The head of England’s mental health service has called on UK bookmakers to take urgent action to tackle the gambling-addiction crisis as it emerged Tory-donor-bookmakers are making millions from the NHS to treat gambling addicts.
The NHS report that 430,000 people have a “serious betting problem” and NHS England mental health director Claire Murdoch said: “The links between the sporting industry and gambling are deeply disturbing, and the tactics used by some forms are shameful.”
Murdoch’s call for action came before the Guardian revealed the owners of Betfred – one of the UK’s biggest bookmakers – are making millions from providing health treatments that include gambling addiction.
Bookie brothers are Tory donors making millions treating gambling addicts
Billionaire brothers Fred and Peter Done set up Betfred in 1967 using the “profit from betting on England to win World Cup in 1966 to finance [the] opening of [its] first betting shop with Brother Peter in Ordsall.”
They also own Health Assured – “the UK and Ireland’s most trusted health and wellbeing network“ that claims “a positive difference to over 10 million lives” and has multiple NHS trusts amongst it taxpayer funded clients.
Health Assured services include treating gambling addicts and the Done brothers – who have donated £375,000 to the Conservative party since 2016 – have in the last three years taken £5.2 million in dividends from the company.
“Of course all NHS staff should have access to mental and wellbeing support but this looks like an unacceptable conflict of interest,” said shadow health secretary Jon Ashworth. “Corporate gambling interests should be nowhere near our health services like this.”
‘The prevalence of gambling in our society is causing harm’
In 2018-19 the UK gambling industry made £14.4bn, and last year Britain’s top-paid boss Denise Coates, founder of the gambling company Bet365, paid herself £323m.
The industry regulator, the Gambling Commission said the number of children with a gambling problem is 55,000, with 450,000 children aged under 18 betting regularly in the UK.
In her letter to the Gambling Commission, Murdoch said: “As the head of England’s mental health services and a nurse of more than 30 years’ experience, I have seen first-hand the devastating impact on mental wellbeing of addiction and am concerned that the prevalence of gambling in our society is causing harm.”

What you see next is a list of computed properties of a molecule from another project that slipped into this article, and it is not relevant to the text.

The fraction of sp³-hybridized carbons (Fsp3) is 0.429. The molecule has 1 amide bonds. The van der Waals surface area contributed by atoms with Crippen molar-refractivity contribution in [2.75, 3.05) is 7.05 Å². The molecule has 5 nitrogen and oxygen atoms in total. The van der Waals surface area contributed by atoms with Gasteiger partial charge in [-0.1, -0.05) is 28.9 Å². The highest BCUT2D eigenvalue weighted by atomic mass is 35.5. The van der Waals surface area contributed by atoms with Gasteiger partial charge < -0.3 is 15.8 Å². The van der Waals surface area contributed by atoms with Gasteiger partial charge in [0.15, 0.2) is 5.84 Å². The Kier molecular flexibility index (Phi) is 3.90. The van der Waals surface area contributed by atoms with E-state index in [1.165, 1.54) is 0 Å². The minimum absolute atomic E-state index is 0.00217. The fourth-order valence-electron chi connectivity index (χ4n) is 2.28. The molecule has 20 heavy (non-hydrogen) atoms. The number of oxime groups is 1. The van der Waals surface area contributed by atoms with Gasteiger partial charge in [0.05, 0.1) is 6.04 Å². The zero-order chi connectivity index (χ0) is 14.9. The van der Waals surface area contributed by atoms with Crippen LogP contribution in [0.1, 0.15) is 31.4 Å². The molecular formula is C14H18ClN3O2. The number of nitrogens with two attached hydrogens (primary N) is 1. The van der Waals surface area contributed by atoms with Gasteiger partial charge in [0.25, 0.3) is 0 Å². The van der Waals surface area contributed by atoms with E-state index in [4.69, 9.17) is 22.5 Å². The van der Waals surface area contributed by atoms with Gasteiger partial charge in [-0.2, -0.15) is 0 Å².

Murdoch’s comments echo those made by the chief executive of NHS England Simon Stevens, who, said in 2019: “The links between problem gambling and stress, depression and mental health problems are growing and there are too many stories of lives lost and families destroyed.”
He added: “This is an industry that splashes £1.5bn on marketing and advertising campaigns, much of it now pumped out online and through social media, but it has been spending just a fraction of that helping customers and their families deal with the direct consequences of addiction.”
‘VIP experiences and free bets are proactive parts of the vicious gambling cycle’
Murdoch expressed worry about the tactics employed by gambling companies to encourage people to bet, and said: “In particular … I am concerned that offering people who are losing vast sums of money free tickets, VIP experiences and free bets all proactively prompt people back into the vicious gambling cycle which many want to escape.
“For seven decades the NHS has adapted services in response to current challenges, but we should not be expected to pick up the pieces from lives damaged by avoidable harm.”
In her letter – also sent to the chair of the betting and Gaming Council – Murdoch calls for industry regulation, the implementation of measures to minimise harm, ending the targeting of high-loss competitions and the end of “bet-to-view” deals between the bookmakers and sports authorities “which require a stake in exchange for sports streaming access”.
Earlier this week the Gambling Commission announced a ban on people being able to place bets using credit cards. In 2019 the NHS announced plans to open “up to 14 new clinics” with specialist face-to-face treatment for gambling addiction while also opening the National Problem Gambling Clinic in London the same year to provide young people (aged 13-25) specialist help to deal with betting addiction as part of “an expansion which will also ramp up treatment for adults.”